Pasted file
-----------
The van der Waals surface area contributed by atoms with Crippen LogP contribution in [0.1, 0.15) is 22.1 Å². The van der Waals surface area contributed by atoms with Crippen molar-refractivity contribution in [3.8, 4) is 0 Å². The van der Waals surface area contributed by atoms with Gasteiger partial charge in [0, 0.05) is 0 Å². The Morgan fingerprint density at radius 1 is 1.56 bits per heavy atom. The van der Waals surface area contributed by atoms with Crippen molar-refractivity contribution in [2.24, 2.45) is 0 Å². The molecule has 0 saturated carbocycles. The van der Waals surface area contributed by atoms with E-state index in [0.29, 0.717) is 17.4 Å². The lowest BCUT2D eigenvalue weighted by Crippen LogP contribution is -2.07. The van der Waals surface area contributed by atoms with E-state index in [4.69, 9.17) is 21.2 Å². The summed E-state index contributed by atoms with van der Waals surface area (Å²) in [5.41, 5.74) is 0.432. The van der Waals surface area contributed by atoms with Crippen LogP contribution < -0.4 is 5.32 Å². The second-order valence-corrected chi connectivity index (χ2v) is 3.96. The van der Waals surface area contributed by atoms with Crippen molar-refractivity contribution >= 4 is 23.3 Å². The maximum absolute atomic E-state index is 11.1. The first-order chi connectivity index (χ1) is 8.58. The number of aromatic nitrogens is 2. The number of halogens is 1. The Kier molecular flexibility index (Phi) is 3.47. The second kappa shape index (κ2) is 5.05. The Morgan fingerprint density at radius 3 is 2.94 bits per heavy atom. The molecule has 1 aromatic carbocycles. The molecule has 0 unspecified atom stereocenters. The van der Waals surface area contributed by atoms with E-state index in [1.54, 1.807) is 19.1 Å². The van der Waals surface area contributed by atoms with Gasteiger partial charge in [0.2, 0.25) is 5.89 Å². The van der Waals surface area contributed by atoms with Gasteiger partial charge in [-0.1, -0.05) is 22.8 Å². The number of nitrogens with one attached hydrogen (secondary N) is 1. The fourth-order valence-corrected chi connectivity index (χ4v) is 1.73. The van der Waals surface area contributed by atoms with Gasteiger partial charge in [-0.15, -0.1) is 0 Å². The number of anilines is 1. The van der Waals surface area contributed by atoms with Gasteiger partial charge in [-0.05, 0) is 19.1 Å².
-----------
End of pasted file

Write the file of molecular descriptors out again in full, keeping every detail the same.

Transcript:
The van der Waals surface area contributed by atoms with Crippen LogP contribution in [0.1, 0.15) is 22.1 Å². The van der Waals surface area contributed by atoms with Crippen molar-refractivity contribution in [3.8, 4) is 0 Å². The van der Waals surface area contributed by atoms with Gasteiger partial charge in [0, 0.05) is 0 Å². The Morgan fingerprint density at radius 1 is 1.56 bits per heavy atom. The van der Waals surface area contributed by atoms with Crippen molar-refractivity contribution in [2.24, 2.45) is 0 Å². The molecule has 0 saturated carbocycles. The van der Waals surface area contributed by atoms with E-state index in [0.29, 0.717) is 17.4 Å². The lowest BCUT2D eigenvalue weighted by Crippen LogP contribution is -2.07. The van der Waals surface area contributed by atoms with E-state index in [4.69, 9.17) is 21.2 Å². The summed E-state index contributed by atoms with van der Waals surface area (Å²) in [5.41, 5.74) is 0.432. The van der Waals surface area contributed by atoms with Crippen LogP contribution < -0.4 is 5.32 Å². The second-order valence-corrected chi connectivity index (χ2v) is 3.96. The van der Waals surface area contributed by atoms with Crippen molar-refractivity contribution >= 4 is 23.3 Å². The maximum absolute atomic E-state index is 11.1. The first-order chi connectivity index (χ1) is 8.58. The number of aromatic nitrogens is 2. The number of halogens is 1. The Kier molecular flexibility index (Phi) is 3.47. The second kappa shape index (κ2) is 5.05. The Morgan fingerprint density at radius 3 is 2.94 bits per heavy atom. The molecule has 1 aromatic carbocycles. The molecule has 0 unspecified atom stereocenters. The van der Waals surface area contributed by atoms with E-state index in [1.54, 1.807) is 19.1 Å². The van der Waals surface area contributed by atoms with Gasteiger partial charge in [0.2, 0.25) is 5.89 Å². The van der Waals surface area contributed by atoms with Gasteiger partial charge in [-0.1, -0.05) is 22.8 Å². The number of nitrogens with one attached hydrogen (secondary N) is 1. The fourth-order valence-corrected chi connectivity index (χ4v) is 1.73. The van der Waals surface area contributed by atoms with Gasteiger partial charge in [-0.15, -0.1) is 0 Å². The number of anilines is 1. The van der Waals surface area contributed by atoms with Gasteiger partial charge in [-0.05, 0) is 19.1 Å².